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Necroville

de Ian McDonald

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In the Los Angeles ghetto of Necroville, the yearly celebration of the Night of the Dead - where the dead are resurrected through the miracle of nanotechnology and live their second lives as non-citizens - becomes a journey of discovery and revelation for five individuals on the run from their pasts. With his customary flair for making the bizarre both credible and fascinating, McDonald tosses aside the line of demarcation between living and dead in a story that confronts the central quandary of human existence: the essence of non-being.… (més)
  1. 10
    The Stone Canal de Ken MacLeod (paradoxosalpha)
    paradoxosalpha: Mid-90s SF concerned with the social enfranchisement of technologically-resurrected humans.
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McDonald, Ian. Terminal Café. Spectra, 1994.
I was inspired to get back to McDonald after reading his impressive Luna series last year. If anything, I am more impressed with Terminal Café, which presents what one might call a nano-dystopian future that would be right at home in the works of Philip K. Dick and William Gibson. Nanotechnology has put immortality within our reach, but there are strings attached. First, it does not just repair the body, it replaces it with a one in which proteins have been replaced with a type of plastic. Thus, the resurrected dead will always seem eerily wrong to the living. The technology is also run by corporations that charge a bundle for it, creating an indentured servant class of the resurrected dead. In the Los Angeles area, the dead are segregated into a ghetto called Necroville, which was the title of the novel when it was published in Britain. In Necroville, the day of the dead is celebrated every year as a blood sport. Our two main living (i.e., meat) characters are Santiago Columbar, a burned-out artist looking for thrills in Necroville, and YoYo Mok, a lawyer whose case pits her against the corporate bosses of nanotech. The dense, poetic style of the novel reminds me of Roger Zelazny at his best and seems to have created its own brand of Spanglish, which will not surprise readers of the Luna series. If the novel looks back to Gibson, Zelazny, and Dick, it also looks forward to writers like Charles Stross and Richard K. Morgan. That is good company to be in. Recommended. ( )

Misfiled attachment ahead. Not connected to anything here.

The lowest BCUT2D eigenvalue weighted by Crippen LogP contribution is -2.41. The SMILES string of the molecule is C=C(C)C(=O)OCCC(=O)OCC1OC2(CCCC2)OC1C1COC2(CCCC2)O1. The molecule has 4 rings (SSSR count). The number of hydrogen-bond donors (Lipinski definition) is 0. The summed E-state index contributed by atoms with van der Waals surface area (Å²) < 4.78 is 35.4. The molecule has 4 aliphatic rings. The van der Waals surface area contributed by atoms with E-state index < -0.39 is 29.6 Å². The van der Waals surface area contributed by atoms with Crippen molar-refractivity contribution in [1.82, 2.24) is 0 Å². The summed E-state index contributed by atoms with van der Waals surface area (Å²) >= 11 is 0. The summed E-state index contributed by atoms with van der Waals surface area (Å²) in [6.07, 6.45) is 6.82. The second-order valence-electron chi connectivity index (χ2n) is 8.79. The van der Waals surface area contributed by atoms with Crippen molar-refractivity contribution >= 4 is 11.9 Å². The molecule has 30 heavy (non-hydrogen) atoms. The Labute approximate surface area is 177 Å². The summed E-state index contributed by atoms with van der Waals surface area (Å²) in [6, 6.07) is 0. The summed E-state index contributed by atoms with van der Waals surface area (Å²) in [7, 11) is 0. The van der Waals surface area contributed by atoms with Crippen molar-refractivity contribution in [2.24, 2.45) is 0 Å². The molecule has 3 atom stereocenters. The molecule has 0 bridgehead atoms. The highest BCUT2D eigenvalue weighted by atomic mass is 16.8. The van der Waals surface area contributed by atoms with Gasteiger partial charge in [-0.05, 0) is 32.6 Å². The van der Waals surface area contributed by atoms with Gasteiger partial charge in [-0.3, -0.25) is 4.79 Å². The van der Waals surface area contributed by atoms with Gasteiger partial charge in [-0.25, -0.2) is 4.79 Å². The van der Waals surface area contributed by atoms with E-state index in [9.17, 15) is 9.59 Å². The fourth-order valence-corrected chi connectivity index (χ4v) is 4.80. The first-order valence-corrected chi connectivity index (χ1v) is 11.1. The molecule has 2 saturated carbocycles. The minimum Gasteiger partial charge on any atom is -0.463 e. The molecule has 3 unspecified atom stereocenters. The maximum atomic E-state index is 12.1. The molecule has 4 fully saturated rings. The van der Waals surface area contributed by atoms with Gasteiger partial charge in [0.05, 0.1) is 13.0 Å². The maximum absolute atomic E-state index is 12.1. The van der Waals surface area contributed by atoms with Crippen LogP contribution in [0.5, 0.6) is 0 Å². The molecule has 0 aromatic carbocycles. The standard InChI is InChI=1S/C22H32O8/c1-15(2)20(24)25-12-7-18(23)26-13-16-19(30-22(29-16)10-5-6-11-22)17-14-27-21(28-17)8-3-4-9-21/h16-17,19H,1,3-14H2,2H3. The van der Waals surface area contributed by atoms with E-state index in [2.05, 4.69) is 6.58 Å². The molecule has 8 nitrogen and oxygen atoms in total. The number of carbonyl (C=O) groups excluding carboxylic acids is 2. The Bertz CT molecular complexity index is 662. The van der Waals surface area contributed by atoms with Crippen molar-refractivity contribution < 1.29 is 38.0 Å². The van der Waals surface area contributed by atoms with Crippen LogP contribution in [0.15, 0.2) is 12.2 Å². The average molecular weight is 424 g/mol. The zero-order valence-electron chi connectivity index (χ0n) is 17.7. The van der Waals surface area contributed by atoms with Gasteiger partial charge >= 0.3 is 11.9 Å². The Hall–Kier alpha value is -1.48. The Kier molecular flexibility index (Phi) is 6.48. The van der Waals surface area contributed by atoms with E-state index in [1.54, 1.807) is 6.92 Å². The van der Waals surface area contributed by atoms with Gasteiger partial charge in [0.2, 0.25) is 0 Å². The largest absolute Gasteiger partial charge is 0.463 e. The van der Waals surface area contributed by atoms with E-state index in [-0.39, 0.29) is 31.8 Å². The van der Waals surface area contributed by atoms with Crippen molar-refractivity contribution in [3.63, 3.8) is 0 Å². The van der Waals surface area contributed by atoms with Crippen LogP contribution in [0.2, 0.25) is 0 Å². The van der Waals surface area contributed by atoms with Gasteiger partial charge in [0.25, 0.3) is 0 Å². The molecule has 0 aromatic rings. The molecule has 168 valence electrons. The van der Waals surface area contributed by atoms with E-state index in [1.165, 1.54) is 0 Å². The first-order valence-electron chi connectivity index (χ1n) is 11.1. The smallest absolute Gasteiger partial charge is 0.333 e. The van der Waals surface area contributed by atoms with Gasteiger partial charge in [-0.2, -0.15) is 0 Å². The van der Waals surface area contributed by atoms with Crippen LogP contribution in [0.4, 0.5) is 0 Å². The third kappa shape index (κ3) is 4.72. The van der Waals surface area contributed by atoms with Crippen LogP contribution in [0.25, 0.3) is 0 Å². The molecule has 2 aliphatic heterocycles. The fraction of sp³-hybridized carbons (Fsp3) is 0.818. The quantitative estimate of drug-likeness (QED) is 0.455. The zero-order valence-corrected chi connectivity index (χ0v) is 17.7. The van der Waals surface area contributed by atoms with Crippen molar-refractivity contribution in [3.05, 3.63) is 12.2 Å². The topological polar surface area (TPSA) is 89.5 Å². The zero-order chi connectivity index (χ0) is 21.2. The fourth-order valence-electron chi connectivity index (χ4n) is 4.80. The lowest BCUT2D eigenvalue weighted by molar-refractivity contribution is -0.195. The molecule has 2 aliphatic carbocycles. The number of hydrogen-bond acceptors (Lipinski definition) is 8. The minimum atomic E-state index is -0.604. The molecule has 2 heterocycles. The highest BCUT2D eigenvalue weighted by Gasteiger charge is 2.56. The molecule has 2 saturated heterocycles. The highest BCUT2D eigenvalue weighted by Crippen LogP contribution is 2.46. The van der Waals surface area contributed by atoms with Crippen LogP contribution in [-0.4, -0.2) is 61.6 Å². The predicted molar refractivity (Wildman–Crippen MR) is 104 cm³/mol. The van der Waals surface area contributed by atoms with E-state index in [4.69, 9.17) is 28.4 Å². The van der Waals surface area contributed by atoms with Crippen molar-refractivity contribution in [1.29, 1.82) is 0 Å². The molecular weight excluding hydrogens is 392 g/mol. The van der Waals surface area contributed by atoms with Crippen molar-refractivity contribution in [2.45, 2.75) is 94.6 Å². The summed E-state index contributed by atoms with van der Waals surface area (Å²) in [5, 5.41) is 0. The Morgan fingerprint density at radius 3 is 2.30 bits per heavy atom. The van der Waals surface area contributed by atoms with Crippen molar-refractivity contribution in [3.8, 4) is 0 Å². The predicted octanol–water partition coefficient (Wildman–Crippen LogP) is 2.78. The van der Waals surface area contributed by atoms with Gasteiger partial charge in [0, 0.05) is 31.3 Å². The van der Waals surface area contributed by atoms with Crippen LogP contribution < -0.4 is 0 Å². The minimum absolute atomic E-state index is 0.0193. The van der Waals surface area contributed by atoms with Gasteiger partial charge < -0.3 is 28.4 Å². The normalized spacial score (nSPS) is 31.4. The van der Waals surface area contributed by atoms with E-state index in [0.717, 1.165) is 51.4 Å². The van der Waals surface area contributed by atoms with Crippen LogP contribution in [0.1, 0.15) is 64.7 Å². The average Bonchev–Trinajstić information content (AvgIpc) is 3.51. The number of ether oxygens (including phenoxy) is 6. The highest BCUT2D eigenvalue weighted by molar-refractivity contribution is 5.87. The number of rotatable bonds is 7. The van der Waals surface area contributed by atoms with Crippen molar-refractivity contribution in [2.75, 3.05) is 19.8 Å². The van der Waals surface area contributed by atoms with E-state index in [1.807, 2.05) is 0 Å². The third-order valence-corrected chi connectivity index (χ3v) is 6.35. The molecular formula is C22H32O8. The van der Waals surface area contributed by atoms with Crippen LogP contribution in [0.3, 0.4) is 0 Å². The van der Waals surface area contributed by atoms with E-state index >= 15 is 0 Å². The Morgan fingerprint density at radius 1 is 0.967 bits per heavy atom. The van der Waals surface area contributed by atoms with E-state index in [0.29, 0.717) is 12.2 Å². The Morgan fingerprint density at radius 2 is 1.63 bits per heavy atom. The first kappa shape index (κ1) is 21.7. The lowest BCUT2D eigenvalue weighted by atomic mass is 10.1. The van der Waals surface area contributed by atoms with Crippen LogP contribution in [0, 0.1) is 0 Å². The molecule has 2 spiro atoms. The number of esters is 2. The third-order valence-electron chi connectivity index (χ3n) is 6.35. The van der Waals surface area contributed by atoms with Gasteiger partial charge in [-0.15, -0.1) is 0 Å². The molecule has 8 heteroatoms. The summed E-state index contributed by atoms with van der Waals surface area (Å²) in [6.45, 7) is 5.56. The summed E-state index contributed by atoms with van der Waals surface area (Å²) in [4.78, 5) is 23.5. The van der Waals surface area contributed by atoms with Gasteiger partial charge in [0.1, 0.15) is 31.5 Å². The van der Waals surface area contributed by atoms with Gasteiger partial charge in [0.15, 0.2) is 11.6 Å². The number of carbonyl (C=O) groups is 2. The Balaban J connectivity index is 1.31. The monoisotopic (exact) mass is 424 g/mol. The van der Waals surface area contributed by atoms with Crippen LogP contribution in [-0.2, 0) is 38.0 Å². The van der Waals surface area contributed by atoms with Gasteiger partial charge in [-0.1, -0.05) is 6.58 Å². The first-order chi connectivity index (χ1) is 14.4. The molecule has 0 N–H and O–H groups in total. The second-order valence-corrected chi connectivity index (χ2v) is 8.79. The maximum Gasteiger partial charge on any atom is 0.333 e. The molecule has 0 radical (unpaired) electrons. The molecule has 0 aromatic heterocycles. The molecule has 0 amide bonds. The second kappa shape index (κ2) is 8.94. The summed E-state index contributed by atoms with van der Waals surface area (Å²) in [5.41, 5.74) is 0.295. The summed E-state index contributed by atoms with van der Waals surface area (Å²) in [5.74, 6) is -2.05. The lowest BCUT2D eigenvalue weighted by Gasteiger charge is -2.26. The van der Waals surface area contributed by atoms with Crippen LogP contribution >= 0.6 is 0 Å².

1 vota Tom-e | Sep 27, 2020 |
This book reminded me of a cross between JG Ballard and Bruce Sterling. In a future LA, nanotechnology has allowed for the resurrection of the dead. This has resulted in a huge shift in social mores - life has become cheaper, and the living are playboys, experimenting with designer drugs and thrill games, served by the dead, who are essentially human but have no legal status. However, out in space, freedead revolutionaries fight for their rights.
The story centers loosely on a group of old friends who, traditionally, meet up at the Terminal Cafe annually. However, they really don't all like each other, and each has their own thing going on... emotional ambivalence and violent trouble surround them, variously...
The book is really more a "slice of life" in McDonald's postulated future than a plot-driven novel. At times I liked it, at others, I found it a bit hard to follow and to maintain interest. ( )
  AltheaAnn | Feb 9, 2016 |
I think I prefer the American title Terminal Café for McDonald's Necroville. It shares and supports the misdirection of the jacket copy and the opening chapter, to make the psychopharm/VR auteur Santiago Columbar the central character of this story. Like nearly all of McDonald's novels that I've read, there is no sole central character. Instead, there is a dispersed ensemble, not united until the book's ending. This one is unusual in that there is a clear prior relationship among the members of the ensemble from the outset: they are a former school cohort, now 27-year-olds (a "funny age") who have been holding a reunion annually on the Day of the Dead at the Terminal Café in the necroville connected to Los Angeles.

This book was written prior to McDonald's "New World Order" cycle of novels (River of Gods, Brasyl, The Dervish House, etc.), and it does not seem to share any narrative continuity with them. It is, however, much closer to them in its sensibility and narrative style than it is to Desolation Road. Necroville is set in the (former?) United States, but it seems that the dominant language is Spanish. Former civil governments seem to have been reduced to suppliers of law on the open market, where corporadas are the dominating players.